Two bombings near Iraq’s capital, one is a suicide bombing in a Shi’ite area of the city, which killed over 15 people on Monday. The suicide bomb killed 13 people and wounded more than 40 when it went off in the early morning.
Eyewitnesses say the bomber was a young boy using a vest to detonate the bomb. He was seen in a crowded town square just before the blast. The commuter traffic bustling in Aden square was hit with the blast. He is presumably affiliated with the Sunni militants who often target the Shi’ite communities. Although no rebel group claimed the attack, officials think that it was the doing of a Sunni community showing hatred towards Shi’ites.
The second bombing was in a suburban area outside of the capital. It is estimated that four people died. The blast hit right after a night that consisted of a series of blast that killed around 40 people. Days after the state demanded curfew was lifted; these bombs were detonated in the early hours of Monday.
Two days prior to the attacks, Iraq’s Prime Minister lifted the curfew that was originally at midnight, to 5 AM. Since 2013, Iraq has witnessed a spike in the amount of violent attacks. Last year alone there were over 15,000 deaths due to violence.
Ever since the U.S.’s withdrawal in 2011, the Iraq government has struggled with imposing laws that will help reduce crime rates. U.S. officials recently released a statement saying more air strikes would begin in Iraq following the killing of the Jordanian pilot. It is evident that these suicide bombings were an unhappy response to these plans. Jordan promised a brutal retaliation the to killing of the pilot, and thy have delivered. Over 40 air strikes have already been launched in response. The strikes have already hit dozens of targets but the violence continues. The suicide bomber that killed over 15 people was only one of the multiple attacks this week.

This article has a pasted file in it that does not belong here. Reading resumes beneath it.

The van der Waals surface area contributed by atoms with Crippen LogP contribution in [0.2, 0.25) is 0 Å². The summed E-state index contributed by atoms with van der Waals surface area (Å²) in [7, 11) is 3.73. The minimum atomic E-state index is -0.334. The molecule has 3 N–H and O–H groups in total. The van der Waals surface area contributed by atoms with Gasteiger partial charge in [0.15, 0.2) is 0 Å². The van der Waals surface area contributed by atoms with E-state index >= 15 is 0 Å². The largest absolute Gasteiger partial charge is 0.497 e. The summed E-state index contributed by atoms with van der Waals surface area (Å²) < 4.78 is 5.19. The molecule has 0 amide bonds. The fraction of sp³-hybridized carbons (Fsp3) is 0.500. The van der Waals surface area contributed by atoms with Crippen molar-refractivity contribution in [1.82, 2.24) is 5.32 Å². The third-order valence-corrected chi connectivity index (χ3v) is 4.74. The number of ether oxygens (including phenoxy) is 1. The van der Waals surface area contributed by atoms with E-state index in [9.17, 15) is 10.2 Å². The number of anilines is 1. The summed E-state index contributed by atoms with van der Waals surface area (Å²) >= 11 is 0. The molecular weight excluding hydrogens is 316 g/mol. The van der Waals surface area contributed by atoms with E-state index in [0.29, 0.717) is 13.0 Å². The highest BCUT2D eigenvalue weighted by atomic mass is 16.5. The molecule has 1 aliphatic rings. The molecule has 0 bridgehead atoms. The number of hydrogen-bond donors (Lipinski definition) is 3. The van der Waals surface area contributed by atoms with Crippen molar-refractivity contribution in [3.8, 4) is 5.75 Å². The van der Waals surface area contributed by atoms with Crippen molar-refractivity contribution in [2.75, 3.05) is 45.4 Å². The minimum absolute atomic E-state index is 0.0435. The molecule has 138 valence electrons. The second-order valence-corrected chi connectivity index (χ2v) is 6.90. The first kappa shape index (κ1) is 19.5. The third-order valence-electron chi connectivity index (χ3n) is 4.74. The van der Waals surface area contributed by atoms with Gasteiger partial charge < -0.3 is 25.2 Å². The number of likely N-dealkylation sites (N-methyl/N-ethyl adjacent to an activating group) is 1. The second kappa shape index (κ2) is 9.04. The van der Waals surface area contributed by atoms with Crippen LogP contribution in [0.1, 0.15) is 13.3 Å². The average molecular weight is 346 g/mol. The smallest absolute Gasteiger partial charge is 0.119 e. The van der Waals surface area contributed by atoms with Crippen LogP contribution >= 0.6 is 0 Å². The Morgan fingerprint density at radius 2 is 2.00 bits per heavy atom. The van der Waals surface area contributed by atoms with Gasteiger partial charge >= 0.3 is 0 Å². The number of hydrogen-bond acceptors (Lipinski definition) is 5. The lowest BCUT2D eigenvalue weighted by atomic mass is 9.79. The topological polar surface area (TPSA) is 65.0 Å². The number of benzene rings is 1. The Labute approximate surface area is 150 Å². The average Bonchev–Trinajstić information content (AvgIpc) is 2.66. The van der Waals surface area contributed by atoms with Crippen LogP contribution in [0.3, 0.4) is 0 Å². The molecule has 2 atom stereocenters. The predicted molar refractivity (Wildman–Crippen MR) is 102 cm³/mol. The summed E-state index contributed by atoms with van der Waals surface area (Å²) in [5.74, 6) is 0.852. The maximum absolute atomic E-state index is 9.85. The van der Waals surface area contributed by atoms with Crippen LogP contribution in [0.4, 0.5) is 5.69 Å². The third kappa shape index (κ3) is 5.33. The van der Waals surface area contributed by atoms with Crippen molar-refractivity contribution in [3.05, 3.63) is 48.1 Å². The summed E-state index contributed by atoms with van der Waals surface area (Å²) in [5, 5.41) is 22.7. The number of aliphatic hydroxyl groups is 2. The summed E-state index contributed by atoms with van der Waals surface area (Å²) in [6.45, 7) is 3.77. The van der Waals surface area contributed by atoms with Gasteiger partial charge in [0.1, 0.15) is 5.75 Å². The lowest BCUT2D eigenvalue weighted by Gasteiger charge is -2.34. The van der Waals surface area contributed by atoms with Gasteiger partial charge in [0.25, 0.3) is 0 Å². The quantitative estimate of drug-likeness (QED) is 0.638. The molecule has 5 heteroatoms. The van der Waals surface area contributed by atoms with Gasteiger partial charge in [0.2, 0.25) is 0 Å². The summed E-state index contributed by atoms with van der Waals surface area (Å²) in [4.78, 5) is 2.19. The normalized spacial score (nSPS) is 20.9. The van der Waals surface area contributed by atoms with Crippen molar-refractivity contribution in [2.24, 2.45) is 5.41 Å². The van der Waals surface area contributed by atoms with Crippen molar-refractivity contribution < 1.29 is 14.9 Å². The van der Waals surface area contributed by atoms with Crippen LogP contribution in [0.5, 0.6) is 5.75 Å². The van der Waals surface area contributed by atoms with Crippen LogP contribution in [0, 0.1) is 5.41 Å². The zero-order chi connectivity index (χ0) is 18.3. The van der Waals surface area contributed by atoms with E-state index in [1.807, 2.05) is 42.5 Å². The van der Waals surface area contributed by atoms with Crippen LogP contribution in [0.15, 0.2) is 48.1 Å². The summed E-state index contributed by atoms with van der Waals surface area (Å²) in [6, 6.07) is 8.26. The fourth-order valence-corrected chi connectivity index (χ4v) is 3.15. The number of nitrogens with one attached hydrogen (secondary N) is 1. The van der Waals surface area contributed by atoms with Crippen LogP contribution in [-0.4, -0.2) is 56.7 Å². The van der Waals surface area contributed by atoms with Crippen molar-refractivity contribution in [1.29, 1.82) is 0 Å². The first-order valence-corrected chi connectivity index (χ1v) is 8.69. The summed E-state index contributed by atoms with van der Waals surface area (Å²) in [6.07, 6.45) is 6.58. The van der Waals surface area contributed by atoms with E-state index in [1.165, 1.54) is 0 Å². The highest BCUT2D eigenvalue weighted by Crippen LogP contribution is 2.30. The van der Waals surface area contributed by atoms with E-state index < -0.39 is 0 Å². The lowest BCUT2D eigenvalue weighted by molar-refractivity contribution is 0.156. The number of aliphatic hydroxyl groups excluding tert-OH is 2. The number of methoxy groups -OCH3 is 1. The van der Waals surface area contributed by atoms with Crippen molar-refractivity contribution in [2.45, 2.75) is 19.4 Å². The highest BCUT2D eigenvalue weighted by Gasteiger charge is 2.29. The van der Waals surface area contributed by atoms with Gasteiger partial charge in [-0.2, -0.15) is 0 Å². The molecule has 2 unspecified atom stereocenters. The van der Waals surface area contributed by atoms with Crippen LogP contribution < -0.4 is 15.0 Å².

Iraqi forces have also recently began to carry out counter attacks in and around Baghdad however, little progress has been made with reducing the amount of violent rebel attacks. ISIS’s response to the Jordan threats are only just beginning.
U.S. Secretary of State, John Kerry, tells the Munich security conference that progress has been made as a result of the U.S. coalition attacks. The air strikes have helped reclaim land that was taken over by ISIS and other extremist groups. However, he did not specify where the land that was recaptured was located; whether it was in Syria or Iraq.
This past January alone, over 1,500 deaths related to these types of killings have been recorded. 500 of these deaths consisted of Iraqi soldiers fighting the war against ISIS.
The suicide bomber in Baghdad that killed over 15 civilians was only one attack of many in the past two weeks. Despite the violence, the Iraqi government is continuing to try and normalize the civilian lifestyle in the capital by changing curfews and other forms of military rule.
Written by Audrey Madden
Photo by – Daniel Herrera – Creative Commons License